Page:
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The Conceptual-Drawing Series

In the last years I have made four bigger sequences consisting of altogether 300 drawings, which reflect on movies by Italian director Pier Paolo Pasolini Uccellacci e uccellini (2012) , Bulgarian director Binka Zhelyazkova The Tied Up Balloon (2013), Russian Director Sergej Eisenstein Bronenosets Potemkin (2014), Korean movie Fisherman`s Fire (2015) directed by Ahn Chul-yeong and more recently La Passion de Jeanne d’Arc directed by Carl Theodor Dreyer.

I used their stories to create a new interpretation by transforming the end of the movies into a positive and optimistic feature. The connection between the various projects, their materialization as well as the realization of my proposal reflects the continued and sustained structure of my artistic practice. This will give me the opportunity to make the next step in researching the cinematography of the 20th century and to represent another milestone the film history.

At the very beginning, the movie will be chaptered on sequences, which are creating the whole drawing installation. The single images will be integrated into a logical connection in order to be materialized in drawings. The series on paper will be in a scale 15 x 21 cm, giving the context of the completeness new body of work. The formats begin to blow away from its borders and start expanding in the visual language of free hand drawing. Composition and set up of the single images in series are the prior decision and part of the whole process of creating this work. With equal consistency, I transfer this historical images into a spatial imaginative concept.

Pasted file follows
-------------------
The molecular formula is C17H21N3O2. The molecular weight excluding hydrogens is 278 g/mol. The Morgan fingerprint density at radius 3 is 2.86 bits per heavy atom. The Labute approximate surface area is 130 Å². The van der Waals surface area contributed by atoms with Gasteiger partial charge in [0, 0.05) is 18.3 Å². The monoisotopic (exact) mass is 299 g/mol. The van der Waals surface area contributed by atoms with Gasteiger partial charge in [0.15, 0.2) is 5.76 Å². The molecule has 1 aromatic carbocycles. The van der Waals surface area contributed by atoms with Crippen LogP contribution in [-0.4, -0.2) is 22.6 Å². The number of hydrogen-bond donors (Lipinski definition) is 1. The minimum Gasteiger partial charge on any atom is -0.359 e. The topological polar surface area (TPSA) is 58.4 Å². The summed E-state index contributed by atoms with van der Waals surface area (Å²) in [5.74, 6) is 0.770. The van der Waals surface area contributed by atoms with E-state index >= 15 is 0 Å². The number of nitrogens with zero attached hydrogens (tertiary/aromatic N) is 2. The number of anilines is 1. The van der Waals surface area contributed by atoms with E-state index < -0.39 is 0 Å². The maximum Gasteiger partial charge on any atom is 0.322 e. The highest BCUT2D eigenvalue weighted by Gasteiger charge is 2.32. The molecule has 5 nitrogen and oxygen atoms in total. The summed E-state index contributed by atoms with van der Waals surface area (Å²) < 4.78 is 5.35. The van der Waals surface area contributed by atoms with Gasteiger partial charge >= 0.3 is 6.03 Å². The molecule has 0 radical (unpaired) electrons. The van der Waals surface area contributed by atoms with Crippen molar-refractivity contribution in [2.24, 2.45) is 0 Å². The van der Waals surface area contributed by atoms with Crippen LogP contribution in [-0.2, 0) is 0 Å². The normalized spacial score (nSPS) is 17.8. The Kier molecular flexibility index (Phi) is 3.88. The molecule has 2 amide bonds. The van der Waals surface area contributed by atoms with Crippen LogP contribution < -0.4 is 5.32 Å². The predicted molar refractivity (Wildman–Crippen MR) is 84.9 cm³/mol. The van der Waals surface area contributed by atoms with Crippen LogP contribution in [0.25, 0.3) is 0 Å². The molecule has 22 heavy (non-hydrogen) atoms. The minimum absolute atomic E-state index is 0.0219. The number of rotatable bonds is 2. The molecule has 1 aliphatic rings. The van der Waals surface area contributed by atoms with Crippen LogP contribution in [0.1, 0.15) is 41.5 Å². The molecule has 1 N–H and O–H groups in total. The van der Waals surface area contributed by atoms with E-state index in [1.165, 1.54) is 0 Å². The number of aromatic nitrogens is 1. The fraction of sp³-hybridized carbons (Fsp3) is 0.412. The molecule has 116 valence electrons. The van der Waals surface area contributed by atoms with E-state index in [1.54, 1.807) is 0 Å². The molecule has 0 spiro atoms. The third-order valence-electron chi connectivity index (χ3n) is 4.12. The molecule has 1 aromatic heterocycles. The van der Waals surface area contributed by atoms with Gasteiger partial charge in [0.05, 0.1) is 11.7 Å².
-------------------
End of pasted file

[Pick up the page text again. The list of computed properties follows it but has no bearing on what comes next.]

To recreate a new meaning of film into a drawing installation means for me to encompass the viewer completely with atmospherically and physically experience.

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“Instead, we think of drawings as radical in a different way: they occupy another order of invention and expression; they have alternative currencies to the golden coin. Drawings are often produced in series or groups, in spurts and fits, with false starts and unclear endings. We value them for their immediacy, for their fragmentary, incomplete nature, their intimacy and directness; in drawings, we seek truth, not power.”

‘Drawings Today’, by Christian Rattemeyer